November 17, 2017

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In the Line of Fire: Perspectives on War

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Though they focus on different historical events, represent various viewpoints, and employ an assortment of formats, all of these titles offer riveting and revealing insider perspectives of war and its devastating effects.

lilne ofLine of Fire: Diary of an Unknown Solder (Phoenix Yard, 2014; Gr 5 Up), offers a glance at the first two months of World War I from the viewpoint of a French infantryman. French author/artist Barroux came across this diary in a Paris trash heap and illustrated the words to create a unique graphic novel. Far from an overview filled with historical antecedents, political maneuvering, and power-wielding individuals, the book reveals the day-to-day experiences and concerns of a feet-on-the-ground soldier.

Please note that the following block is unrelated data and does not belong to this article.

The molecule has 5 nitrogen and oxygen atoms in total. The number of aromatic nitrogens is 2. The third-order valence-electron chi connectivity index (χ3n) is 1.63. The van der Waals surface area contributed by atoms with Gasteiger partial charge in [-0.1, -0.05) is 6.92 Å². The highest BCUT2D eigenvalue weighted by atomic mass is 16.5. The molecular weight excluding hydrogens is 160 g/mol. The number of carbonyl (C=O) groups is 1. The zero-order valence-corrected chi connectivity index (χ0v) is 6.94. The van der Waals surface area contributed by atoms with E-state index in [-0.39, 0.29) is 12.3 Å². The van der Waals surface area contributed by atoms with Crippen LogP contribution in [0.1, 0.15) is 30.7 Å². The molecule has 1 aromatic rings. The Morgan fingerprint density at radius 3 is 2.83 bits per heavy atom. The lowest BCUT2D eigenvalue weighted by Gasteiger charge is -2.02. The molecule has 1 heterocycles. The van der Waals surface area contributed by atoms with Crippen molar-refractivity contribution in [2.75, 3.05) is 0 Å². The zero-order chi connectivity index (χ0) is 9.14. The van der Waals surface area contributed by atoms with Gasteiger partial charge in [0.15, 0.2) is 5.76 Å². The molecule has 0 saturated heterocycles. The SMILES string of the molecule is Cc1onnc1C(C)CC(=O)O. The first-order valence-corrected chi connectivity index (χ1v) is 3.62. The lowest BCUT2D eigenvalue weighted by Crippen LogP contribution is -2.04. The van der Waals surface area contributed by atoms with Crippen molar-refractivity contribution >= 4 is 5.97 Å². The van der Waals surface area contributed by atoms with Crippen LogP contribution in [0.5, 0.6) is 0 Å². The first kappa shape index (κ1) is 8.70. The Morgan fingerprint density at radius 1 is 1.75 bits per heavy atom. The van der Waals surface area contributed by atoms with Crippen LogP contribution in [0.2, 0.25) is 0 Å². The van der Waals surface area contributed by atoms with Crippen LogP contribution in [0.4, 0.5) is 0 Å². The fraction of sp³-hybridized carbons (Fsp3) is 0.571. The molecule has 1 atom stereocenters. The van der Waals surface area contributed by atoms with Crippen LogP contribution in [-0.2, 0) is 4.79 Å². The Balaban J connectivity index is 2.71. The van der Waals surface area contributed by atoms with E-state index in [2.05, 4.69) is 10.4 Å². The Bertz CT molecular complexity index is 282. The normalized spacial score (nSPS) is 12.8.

Straightforward entries describe marching and mustering, scrounging provisions and seeking shelter, advancing and retreating, and tedium and uncertainty. As he moves closer to the line of fire, the narrator sees families fleeing, walks through deserted villages, and observes the evidence of battle (“a soldier’s leg hanging from a branch” marks where a shell landed on and partially destroyed a platoon). The infantryman is shot in the arm, and the account ends soon after with a description of his journey to and treatment in a military hospital (“I am bored to death and my heart is heavy”). Done in scratchy charcoal lines, set against sepia backgrounds, and filled with details of time and place, the artwork’s timbre fits well with the text. The paneled illustrations effectively slow the pace of the account, allowing thoughts and images to resonate deeply with readers. Additional information is available at the book’s dedicated website along with a downloadable educator’s guide that includes discussion ideas, extension activities, and additional resources.